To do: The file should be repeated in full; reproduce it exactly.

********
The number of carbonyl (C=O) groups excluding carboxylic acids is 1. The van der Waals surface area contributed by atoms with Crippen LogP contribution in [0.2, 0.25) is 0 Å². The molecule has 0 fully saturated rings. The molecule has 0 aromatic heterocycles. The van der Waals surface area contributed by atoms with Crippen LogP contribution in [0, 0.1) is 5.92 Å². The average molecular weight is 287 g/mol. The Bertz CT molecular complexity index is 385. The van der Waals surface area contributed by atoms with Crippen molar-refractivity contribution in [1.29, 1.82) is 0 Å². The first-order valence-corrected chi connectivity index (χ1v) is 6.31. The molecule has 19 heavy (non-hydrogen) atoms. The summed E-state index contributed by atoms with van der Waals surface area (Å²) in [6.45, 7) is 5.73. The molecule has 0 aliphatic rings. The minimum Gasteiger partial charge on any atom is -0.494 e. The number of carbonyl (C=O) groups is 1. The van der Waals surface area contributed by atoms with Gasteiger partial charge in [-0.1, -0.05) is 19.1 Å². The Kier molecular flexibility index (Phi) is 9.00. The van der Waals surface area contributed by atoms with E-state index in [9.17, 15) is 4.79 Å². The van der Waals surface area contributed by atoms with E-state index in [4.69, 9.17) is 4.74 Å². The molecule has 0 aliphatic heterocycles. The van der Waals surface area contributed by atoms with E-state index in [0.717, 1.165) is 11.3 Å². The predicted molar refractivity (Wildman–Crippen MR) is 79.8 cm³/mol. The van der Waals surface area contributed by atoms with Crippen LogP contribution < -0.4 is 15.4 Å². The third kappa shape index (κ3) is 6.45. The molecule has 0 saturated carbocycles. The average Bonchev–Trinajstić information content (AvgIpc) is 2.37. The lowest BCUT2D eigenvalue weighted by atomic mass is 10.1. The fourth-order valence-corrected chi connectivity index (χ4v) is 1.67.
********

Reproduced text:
The number of carbonyl (C=O) groups excluding carboxylic acids is 1. The van der Waals surface area contributed by atoms with Crippen LogP contribution in [0.2, 0.25) is 0 Å². The molecule has 0 fully saturated rings. The molecule has 0 aromatic heterocycles. The van der Waals surface area contributed by atoms with Crippen LogP contribution in [0, 0.1) is 5.92 Å². The average molecular weight is 287 g/mol. The Bertz CT molecular complexity index is 385. The van der Waals surface area contributed by atoms with Crippen molar-refractivity contribution in [1.29, 1.82) is 0 Å². The first-order valence-corrected chi connectivity index (χ1v) is 6.31. The molecule has 19 heavy (non-hydrogen) atoms. The summed E-state index contributed by atoms with van der Waals surface area (Å²) in [6.45, 7) is 5.73. The molecule has 0 aliphatic rings. The minimum Gasteiger partial charge on any atom is -0.494 e. The number of carbonyl (C=O) groups is 1. The van der Waals surface area contributed by atoms with Gasteiger partial charge in [-0.1, -0.05) is 19.1 Å². The Kier molecular flexibility index (Phi) is 9.00. The van der Waals surface area contributed by atoms with E-state index in [9.17, 15) is 4.79 Å². The van der Waals surface area contributed by atoms with E-state index in [4.69, 9.17) is 4.74 Å². The molecule has 0 aliphatic heterocycles. The van der Waals surface area contributed by atoms with E-state index in [0.717, 1.165) is 11.3 Å². The predicted molar refractivity (Wildman–Crippen MR) is 79.8 cm³/mol. The van der Waals surface area contributed by atoms with Crippen LogP contribution < -0.4 is 15.4 Å². The third kappa shape index (κ3) is 6.45. The molecule has 0 saturated carbocycles. The average Bonchev–Trinajstić information content (AvgIpc) is 2.37. The lowest BCUT2D eigenvalue weighted by atomic mass is 10.1. The fourth-order valence-corrected chi connectivity index (χ4v) is 1.67.